The client planted deer-resistant English Lavender (Lavandula angustifolia) grown from seed on the outside of the fence. Because the plants were grown from seed, there is a wonderful array of blossom colors—from typical lavender blue to royal blue to pastel blue and even almost pure white.

The combination of the lavender on the outside (the fourth photo) combined with the inner fence covered with honeysuckle and the fence nearly invisible. A pleasant, and fragrant, way to deter these beautiful, yet destructive-eating machines.

For the plantings outside the fence, it's important to realize that deer, their habits, and their appetites are always changing. However, in my garden, lavender has been untouched for 25 years. What deer eat and what will fence them out, varies throughout the country. Try each new strategy in moderation until you find out if it works. The answers to deer browsing will always remain as diverse as our local environments.

I built this fence nearly 20 years ago and no deer have crossed it. Once a mighty buck got trapped between the two fences. Luckily, he jumped out the way he came, away from the prized roses, strawberry plants, fruit trees and countless other delectables. If you don’t move to fast you can often slowly walk an animal back to where it breached the perimeter to see how it got in.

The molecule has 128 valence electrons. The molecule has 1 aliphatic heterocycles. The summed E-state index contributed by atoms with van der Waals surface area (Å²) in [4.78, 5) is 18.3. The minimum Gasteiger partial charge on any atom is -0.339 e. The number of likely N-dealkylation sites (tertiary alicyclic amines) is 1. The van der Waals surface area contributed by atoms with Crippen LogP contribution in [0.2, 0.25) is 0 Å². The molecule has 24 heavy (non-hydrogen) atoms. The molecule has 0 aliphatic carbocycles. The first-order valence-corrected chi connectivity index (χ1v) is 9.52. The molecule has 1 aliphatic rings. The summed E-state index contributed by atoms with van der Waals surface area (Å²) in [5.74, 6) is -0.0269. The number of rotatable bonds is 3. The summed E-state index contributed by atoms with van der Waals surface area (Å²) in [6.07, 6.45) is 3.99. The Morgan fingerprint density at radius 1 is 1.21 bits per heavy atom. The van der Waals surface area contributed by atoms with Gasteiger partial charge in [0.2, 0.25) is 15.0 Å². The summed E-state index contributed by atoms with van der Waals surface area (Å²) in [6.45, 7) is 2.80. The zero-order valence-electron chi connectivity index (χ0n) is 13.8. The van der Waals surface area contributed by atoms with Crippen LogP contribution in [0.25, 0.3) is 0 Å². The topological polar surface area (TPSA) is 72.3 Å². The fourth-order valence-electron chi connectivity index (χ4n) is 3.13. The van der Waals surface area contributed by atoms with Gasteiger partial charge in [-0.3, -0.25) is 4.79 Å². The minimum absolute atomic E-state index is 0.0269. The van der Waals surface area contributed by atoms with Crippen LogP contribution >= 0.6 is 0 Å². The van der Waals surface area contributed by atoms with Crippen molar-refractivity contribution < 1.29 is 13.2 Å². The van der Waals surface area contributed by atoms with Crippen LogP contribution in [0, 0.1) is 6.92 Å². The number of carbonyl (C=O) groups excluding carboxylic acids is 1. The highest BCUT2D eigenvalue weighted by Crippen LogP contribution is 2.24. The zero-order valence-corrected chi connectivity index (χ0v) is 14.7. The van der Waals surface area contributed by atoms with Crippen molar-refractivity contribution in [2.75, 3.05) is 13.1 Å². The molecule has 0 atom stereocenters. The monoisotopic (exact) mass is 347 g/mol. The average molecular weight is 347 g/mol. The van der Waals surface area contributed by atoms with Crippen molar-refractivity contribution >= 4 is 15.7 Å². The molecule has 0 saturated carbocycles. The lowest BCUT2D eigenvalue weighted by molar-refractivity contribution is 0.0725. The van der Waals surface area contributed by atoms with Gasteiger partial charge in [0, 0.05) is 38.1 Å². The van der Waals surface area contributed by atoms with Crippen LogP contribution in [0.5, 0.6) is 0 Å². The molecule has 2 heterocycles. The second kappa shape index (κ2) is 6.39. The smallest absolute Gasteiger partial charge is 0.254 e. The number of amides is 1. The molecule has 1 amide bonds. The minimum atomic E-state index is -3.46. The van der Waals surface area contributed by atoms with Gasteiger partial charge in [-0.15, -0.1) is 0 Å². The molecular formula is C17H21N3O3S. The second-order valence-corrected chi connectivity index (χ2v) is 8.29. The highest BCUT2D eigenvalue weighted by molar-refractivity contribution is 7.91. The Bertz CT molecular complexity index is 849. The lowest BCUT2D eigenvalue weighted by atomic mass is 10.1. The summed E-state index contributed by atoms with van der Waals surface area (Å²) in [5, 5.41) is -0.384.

I rent my home and the layout of the house to the road and the garden would make it very difficult to construct a double four-foot fence. And the cost would be prohibitive. So I’ve settled upon planting deer-resistant exotics.

I wonder if this double fence will work in cold-weather areas where winters are snowy and harsh and deer become desperate. For one thing, snow drifts might make it easy for the deer to simply walk up to and over the four foot height. If you know of such a fence in your area, please let me know. For much of the west, it’s a solution worth experimenting with.

Electrical fencing, which provides a safe but deterring shock, is a common solution the snow parts of the country. A popular electric fence for parts of New England is a low-profile, five-foot-tall electric fence made of high-tensile wire.

Please post a comment - I want to know what you think.

All rights reserved, Copyright 2008

Visit my web site to learn about my gardening books.

NOTE: The comments section at the bottom of the post has disappeared. Click on the "___ Comments" button or the title under the "Blog Archives". Thanks, Robert


Anonymous said...

This is the most beautiful deer fence I've ever seen! Thanks so much for the inspiration. Most fences are designed to be utilitarian, but there's no reason they can't be both useful and beautiful.

Anonymous said...

How much would a project like this cost?

Robert Kourik said...

I did this fence in 1984! Don't remember the cost, but very expensive to have someone do. Cost for materials is much higher than 8'wire fence. Could use 4' metal fencing on both sides to save a lot of money.

Nels Bredahl said...

Thanks for your generous article, Robert. I am now using your ideas and building a double deer fence to protect my new orchard here in Kanab, Utah.
Nels Bredahl